5 Lessons Singer-Songwriter Freya Ridings Teaches In ‘You Mean The World To Me’ EP

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British singer songwriter Freya Ridings’ debut EP, You Mean The World to Me, delivers the studio version of all our favorite songs. The stunning five track EP follows Ridings’ failed relationship, and her longing for the love to come back. All five songs can be found on Ridings’ gorgeous full length live albums, from her performances at St. Pancras Old Church and Omeara. 

The raw emotion exhibited in her live shows are translated perfectly in the studio versions. Her simple piano melodies highlight her beautifully haunting vocals that honestly tell her stories of love and loss. Her debut album is expected later this year, until then we will have You Mean The World To Me on repeat.

Be sure to catch Ridings on May 8, 2019 at the El Rey Theatre in Los Angeles or on May 13, 2019 at the Bowery Ballroom in New York City.

Don’t let history repeat itself; here are five lessons to be learned from Ridings’ relationships:

“You Mean the World to Me:”  Treat everyone the way you want to be treated.

Since we were kids, we have been told that the golden rule is to treat everyone the way you want to be treated. Ridings did not take this to heart which caused her love to walk out. She reflects on her tendencies to be “pretty mean” that push them away and make her seem like an “ice queen.” She deeply regrets her actions, but it is too late to turn back.

“Lost Without You:”  You never know what you have, until it’s gone.

Too often, we take advantage of what we have instead of treasuring it. “Lost Without You” is the phrase, “if you love them, let them go,” come to life. Ridings believed that she could let her love “go” and explore the world without her, but she finds that she is “lost without [them].” She didn’t realize the magnitude of her love and it all crashes down on her at once. While her love is finding his path in this world, Ridings loses hers “standing on the platform, watching [them] go.”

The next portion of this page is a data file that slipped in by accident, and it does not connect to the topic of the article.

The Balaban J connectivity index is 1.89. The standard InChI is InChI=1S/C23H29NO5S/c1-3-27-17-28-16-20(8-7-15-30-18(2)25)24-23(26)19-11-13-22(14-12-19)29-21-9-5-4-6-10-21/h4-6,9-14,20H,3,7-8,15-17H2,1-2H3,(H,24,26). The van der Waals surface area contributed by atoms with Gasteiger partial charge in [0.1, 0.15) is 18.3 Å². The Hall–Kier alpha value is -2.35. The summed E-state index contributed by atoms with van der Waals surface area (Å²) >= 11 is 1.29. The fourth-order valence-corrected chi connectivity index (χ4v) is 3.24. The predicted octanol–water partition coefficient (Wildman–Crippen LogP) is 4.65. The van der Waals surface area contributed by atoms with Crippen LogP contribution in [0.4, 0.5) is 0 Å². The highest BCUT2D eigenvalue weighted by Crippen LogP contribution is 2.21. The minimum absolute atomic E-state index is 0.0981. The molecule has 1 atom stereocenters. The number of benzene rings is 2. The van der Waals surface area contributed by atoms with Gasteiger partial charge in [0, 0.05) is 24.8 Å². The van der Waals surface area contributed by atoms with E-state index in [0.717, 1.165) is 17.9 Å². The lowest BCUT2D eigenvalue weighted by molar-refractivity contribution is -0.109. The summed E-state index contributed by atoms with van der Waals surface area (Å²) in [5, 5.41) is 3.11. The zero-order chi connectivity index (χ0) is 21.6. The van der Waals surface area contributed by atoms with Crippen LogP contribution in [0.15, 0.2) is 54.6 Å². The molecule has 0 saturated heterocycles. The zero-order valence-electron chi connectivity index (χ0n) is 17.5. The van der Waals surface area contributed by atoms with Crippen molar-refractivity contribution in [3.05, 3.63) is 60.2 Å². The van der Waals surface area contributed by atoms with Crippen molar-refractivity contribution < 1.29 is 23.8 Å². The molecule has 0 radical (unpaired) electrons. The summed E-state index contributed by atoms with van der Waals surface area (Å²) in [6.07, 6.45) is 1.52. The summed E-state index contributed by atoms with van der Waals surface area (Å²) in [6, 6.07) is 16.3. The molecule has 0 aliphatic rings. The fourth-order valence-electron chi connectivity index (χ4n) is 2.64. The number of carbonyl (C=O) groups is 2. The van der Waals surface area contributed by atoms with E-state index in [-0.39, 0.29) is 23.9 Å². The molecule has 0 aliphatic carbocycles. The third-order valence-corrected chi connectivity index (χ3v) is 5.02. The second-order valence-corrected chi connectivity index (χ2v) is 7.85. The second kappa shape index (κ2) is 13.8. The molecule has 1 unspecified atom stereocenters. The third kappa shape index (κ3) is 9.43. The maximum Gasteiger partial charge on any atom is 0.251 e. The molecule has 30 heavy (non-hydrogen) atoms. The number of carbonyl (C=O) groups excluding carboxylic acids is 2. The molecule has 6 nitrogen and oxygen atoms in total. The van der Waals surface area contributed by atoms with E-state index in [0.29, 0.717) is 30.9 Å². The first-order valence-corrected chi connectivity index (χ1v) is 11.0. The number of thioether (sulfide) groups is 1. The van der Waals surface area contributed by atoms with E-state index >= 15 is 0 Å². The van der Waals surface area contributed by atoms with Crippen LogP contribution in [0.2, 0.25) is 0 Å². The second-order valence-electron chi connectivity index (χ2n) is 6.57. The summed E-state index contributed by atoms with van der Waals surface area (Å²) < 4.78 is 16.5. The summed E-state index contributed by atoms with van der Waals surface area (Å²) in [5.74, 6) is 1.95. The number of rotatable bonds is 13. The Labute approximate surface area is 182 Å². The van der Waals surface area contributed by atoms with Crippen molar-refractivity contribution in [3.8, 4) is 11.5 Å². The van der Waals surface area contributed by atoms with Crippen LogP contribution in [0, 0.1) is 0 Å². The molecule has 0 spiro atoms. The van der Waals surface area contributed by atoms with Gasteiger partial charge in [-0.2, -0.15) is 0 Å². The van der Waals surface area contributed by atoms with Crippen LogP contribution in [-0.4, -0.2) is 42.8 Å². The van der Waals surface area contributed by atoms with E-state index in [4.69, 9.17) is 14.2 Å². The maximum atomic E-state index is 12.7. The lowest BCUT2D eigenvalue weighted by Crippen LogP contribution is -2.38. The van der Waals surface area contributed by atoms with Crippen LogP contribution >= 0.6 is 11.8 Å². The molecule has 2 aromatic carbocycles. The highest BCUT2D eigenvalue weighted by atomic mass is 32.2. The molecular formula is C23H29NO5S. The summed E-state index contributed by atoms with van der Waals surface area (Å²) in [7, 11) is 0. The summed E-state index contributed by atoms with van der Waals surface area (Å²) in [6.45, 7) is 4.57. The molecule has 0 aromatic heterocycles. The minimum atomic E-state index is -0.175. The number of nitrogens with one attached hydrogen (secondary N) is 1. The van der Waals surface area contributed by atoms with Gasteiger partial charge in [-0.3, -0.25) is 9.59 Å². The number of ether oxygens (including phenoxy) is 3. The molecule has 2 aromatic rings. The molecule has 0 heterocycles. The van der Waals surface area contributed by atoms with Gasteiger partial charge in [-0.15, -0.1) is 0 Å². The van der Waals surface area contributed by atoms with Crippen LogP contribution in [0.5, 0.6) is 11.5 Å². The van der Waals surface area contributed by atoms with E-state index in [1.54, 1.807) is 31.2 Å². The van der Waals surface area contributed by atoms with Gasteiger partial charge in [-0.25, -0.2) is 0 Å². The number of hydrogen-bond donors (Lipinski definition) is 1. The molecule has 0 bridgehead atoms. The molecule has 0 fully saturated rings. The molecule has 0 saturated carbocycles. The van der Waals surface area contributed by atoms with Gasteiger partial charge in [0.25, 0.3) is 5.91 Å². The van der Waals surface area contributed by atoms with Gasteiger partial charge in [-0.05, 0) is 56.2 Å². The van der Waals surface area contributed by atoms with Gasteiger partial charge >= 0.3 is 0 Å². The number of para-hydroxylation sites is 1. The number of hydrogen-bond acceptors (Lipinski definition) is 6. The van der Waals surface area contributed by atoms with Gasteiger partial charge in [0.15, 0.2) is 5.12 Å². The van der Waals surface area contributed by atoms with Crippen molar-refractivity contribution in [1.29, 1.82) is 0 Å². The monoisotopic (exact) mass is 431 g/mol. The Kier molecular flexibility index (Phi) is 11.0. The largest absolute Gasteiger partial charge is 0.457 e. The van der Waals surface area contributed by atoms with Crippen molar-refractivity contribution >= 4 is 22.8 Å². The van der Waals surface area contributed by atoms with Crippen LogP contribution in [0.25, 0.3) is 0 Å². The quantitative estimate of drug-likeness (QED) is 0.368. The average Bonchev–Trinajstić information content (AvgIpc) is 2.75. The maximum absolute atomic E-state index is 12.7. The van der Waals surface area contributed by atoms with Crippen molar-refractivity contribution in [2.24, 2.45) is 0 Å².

Ridings performed “Lost Without You” on our rooftop here: 

“Wishbone:” Wishes don’t always come true.

Wishes are our way of hoping for the impossible because reality is a tough monster to face. Often times, it is easier to tell yourself what you want to hear instead of taking the hit that reality delivers. Ridings doesn’t want to let her love go, so her eternal wish is to know that she will “see [them] again.” She doesn’t even care if it’s a lie, but is reliant on the reassurance that “it’s not the end.”

“Ultraviolet:” The truth is always uncovered.

There are no secrets in a relationship with a person who can “see all of [you].” Ridings finds herself losing control to “this magnetic force” that “pull[s] her eyes to [theirs].” Despite her best efforts, she “can’t fight it.” Her secret is “written in lemon juice,” and her lover is the ultraviolet light that exposes it all.

“Blackout:” No matter what anyone says, moving on is solely up to you.

If you don’t want to, you will never move on from a relationship. Your friends can tell you to move on, but their words can’t control your feelings. Dwelling on the past is both painful and nostalgic, and Ridings finds that she can’t live without the “pins and needles in [her] lips” at the idea of her love and doesn’t want to “blackout” the memories.

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